How does one become an international organizing superstar? In the first part of her book, Kondo talks about her start down the tidying path. From girlhood she was obsessed with cleaning and sorting. In our interview she said, “When I was 5 years old, I read lifestyle magazines for housewives that my mother subscribed to. That was the start of my interest in tidying up.”
As a young person, she also realized where she was going wrong. Until discovering a book called The Art of Discarding, by Nagisa Tatsumi, as a junior high student, Kondo had been engaged in a seemingly endless round robin of cleaning up. She’d organize one space, move on to the next, then the next, then the next — before returning to the first space and starting all over again. “I never seemed to improve no matter how often I did it — nowhere stayed tidy for long,” she writes.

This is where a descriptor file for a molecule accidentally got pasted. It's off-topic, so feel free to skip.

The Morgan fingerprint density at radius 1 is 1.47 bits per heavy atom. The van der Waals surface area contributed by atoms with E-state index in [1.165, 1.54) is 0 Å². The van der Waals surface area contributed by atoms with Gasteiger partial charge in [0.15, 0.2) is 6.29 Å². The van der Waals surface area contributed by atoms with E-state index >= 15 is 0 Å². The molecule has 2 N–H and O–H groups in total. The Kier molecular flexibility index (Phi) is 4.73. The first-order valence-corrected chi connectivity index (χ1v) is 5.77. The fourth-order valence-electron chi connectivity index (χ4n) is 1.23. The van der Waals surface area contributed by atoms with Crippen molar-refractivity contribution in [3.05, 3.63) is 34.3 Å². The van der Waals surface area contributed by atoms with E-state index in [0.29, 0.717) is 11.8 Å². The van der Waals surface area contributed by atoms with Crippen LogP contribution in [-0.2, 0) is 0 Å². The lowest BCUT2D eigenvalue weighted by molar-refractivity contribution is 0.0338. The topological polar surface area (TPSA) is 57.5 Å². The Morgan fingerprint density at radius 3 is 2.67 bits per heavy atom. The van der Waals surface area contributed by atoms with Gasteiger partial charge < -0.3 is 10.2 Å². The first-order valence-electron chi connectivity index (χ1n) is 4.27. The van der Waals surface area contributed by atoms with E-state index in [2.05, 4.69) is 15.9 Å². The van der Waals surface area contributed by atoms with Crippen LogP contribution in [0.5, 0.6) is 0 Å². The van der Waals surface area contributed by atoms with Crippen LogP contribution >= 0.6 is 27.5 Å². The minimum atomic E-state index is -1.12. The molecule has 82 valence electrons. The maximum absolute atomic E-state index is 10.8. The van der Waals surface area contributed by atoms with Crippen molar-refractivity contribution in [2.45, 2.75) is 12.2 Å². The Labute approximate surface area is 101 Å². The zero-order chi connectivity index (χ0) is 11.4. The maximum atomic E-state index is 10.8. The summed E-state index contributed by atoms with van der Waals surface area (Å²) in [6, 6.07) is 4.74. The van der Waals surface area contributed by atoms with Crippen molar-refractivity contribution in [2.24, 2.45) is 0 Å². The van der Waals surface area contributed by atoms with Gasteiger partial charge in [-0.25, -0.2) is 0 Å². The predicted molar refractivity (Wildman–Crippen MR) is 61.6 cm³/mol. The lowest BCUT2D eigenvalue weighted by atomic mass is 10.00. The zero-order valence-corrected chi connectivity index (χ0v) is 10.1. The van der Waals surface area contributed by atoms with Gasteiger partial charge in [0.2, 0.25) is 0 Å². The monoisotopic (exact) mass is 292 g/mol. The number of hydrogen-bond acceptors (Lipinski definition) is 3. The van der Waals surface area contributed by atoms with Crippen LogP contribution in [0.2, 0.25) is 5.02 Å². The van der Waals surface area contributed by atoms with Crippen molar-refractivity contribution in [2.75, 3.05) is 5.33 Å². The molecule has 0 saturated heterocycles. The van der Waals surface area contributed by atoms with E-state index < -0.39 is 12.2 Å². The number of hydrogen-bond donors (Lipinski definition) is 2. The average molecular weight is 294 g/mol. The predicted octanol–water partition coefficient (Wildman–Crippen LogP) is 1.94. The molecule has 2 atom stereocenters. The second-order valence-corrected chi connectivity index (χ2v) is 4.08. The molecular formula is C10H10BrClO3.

But after reading Tatsumi’s book, the young Kondo realized what she really needed to do was push the reset button swiftly and decisively. She went home and shut herself in her small room for several hours. In her book she writes, “By the time I finished I had eight bags full of stuff — clothes I never wore, textbooks from elementary school, toys I had not played with in years, my eraser and seal collection. I had forgotten that most of these things even existed. I sat motionless on the floor for about an hour afterward staring at the pile of bags and wondering, ‘Why on earth did I bother keeping all this stuff?’”
That’s the question that launched a business with a months-long client waiting list and a book that has been read around the world.
from the Houzz.com website.
check back next week for more on The life Changing magic of tidying up